This blog was written by Ahmed Fathi, the CTO of Magic Studio, Inc. Magic Studio is the creator of HMU, the “one stop shop” for watching live gaming streams. Do you want to write for Agora and build your brand? You can reach out to firstname.lastname@example.org for more information.
Over the past decade, Augmented Reality (AR) has evolved quickly and became a mainstream technology due to the various applications AR had impacted. AR today is integrated into many industries such as the film industry, medical research, and entertainment. There are 2 key principals that are required to achieve AR:
- Real-World Object Mapping
- Displaying Digital Graphics on real-world objects
Object mapping integrates various computer vision techniques such as Simultaneous Localization And Mapping (SLAM) and Visual-Inertial state estimation (VINs) to scan 2D video frames and reconstruct them into 3D space. Once the mapping is successful and a 3D map is starting to form, we use the 3D map coordinates to attach and display digital graphics on the constructed 3D map. A constructed 3D map can represent any kind of real-world objects such as horizontal surfaces, vertical surfaces, human faces, animal faces… etc.
Once the digital graphics/objects are displayed on the 3D map, the camera position may change to view different angles of the digital object and move closer or further from the digital object. What makes AR/VR so unique is the ability for the user to control part of their virtual experience. It’s also what makes AR/VR immersive. The creator of the experience only has so much control. The rest is open to the user to explore and experience. This creates a new depth to interaction with a virtual experience. Like everything else in life, people are social and the end users will always want to share what they are seeing. For these reasons, the majority of AR applications today require some sort of recording or streaming of the AR experience. Because the computation under the hood to perform the AR experience gets complex, it becomes very inefficient to stream or record the full AR experience. Therefore, the best and most efficient solution to achieve AR streaming or recording is compositing the video frame with the displayed digital objects into one single video frame.
In 2017, composite AR video rendering was introduced to iOS and iPadOS by ARVideoKit. Since then, ARVideoKit has had a great impact on the mobile AR community and has been integrated into software for the film industry, medical research, social, and entertainment industries. ARVideoKit has enabled thousands of developers and hundreds of organizations to stream and record AR content from iOS and iPadOS devices since it is the only framework enabling developers to stream and record AR video.
Why use ARVideoKit?
As you develop an Augmented Reality experience in your application, you will likely get to a point where you would need to either:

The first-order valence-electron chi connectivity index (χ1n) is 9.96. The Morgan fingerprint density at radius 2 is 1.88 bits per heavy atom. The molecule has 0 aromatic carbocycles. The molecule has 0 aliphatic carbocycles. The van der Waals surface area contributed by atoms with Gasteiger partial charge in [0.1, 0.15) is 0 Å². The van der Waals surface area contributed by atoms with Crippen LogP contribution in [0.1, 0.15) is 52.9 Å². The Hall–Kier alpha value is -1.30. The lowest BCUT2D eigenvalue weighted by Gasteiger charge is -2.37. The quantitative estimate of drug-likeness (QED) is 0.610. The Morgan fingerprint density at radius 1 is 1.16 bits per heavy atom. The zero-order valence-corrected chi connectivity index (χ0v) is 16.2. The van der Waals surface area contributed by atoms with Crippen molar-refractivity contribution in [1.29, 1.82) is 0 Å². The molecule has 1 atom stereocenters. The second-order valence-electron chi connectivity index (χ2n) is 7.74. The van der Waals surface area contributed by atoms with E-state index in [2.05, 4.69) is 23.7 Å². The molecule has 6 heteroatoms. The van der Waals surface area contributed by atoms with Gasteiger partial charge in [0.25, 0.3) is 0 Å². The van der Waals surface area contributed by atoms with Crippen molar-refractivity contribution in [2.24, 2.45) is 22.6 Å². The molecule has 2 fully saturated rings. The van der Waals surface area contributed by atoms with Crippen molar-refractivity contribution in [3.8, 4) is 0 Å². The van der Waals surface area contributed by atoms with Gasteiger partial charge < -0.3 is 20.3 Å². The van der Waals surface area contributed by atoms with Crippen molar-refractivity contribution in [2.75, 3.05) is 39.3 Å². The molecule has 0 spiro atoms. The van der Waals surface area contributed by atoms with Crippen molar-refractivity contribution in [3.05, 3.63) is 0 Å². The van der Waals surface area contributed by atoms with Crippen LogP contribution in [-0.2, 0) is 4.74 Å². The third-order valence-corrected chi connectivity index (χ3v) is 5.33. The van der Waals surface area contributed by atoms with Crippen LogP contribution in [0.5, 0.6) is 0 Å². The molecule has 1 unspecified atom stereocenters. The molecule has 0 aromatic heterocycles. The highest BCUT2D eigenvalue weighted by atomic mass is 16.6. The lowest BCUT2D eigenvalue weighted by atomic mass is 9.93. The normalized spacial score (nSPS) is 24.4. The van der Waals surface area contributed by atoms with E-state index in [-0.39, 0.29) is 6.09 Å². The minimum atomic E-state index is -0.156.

- Record the AR experience
- Stream the AR experience (i.e. video chat, live streaming… etc)
To achieve efficient AR recording/streaming, the AR content and the video frame must be composited; this technique was introduced by ARVideoKit in 2017. ARVideoKit handles all the complex computation and processing of the AR content + video frame compositing under the hood and offers many features including:
- GIF Capturing
- Live Photo Capturing
- Pause / Resume Video Recording
- Access to both original raw video buffers and composited video buffers
- Recording / Streaming with background audio player on
ARVideoKit Under the Hood
ARVideoKit’s core functionality of compositing video frames consists of two core components:
The scene renderer handles displaying the AR Scene in a single frame at a rate of 30 to 60 frames per second. To assure minimal lag when rendering the AR scene, the operations of the renderer are processed on the GPU of the device. The Graphics Processing Unit (GPU) is a powerful hardware chipset for efficiently processing and computing complex operations for graphics processing.
The display link timer is used to composite the video frames from the scene renderer to the refresh rate of the display. Similar to the scene renderer, the display link timer runs on the GPU.
Once the composite video frames are generated, we can use the composited frames to do various operations such as writing the frames to a video file, streaming the frames to another device via a local or online network, apply additional image processing techniques and more.
When it comes to writing the composited frames into a video file, ARVideoKit offers easy-to-use methods to write the frames to a video file with an audio source. To stream or apply additional processing to the composited frames, the framework returns both the original frames and the composited frames for streaming and additional custom processing.
Implementing ARVideoKit with Live Streaming
To take the ARVideoKit concept beyond recorded video, the Agora Team has developed a framework that integrates ARVideoKit’s technologies with Agora’s RTE (live broadcasting and communications) technologies called: AgoraARKit. Using AgoraARKit, you can stream video with AR content efficiently, allowing users to share their AR experiences. AR experiences shared in real-time allows for new use-cases in education with AR classrooms, or in business with Remote Support. Just like AR, the possibilities are endless.
For more information on how to implement AgoraARKit into your application, check out this article.
Augmented reality applications are increasing and quickly becoming essential in many existing apps. As a software engineer, it’s important to stay up to date with the latest tech. ARKit, ARVideoKit, and AgoraARKit enables you to integrate powerful AR functionalities quickly and efficiently!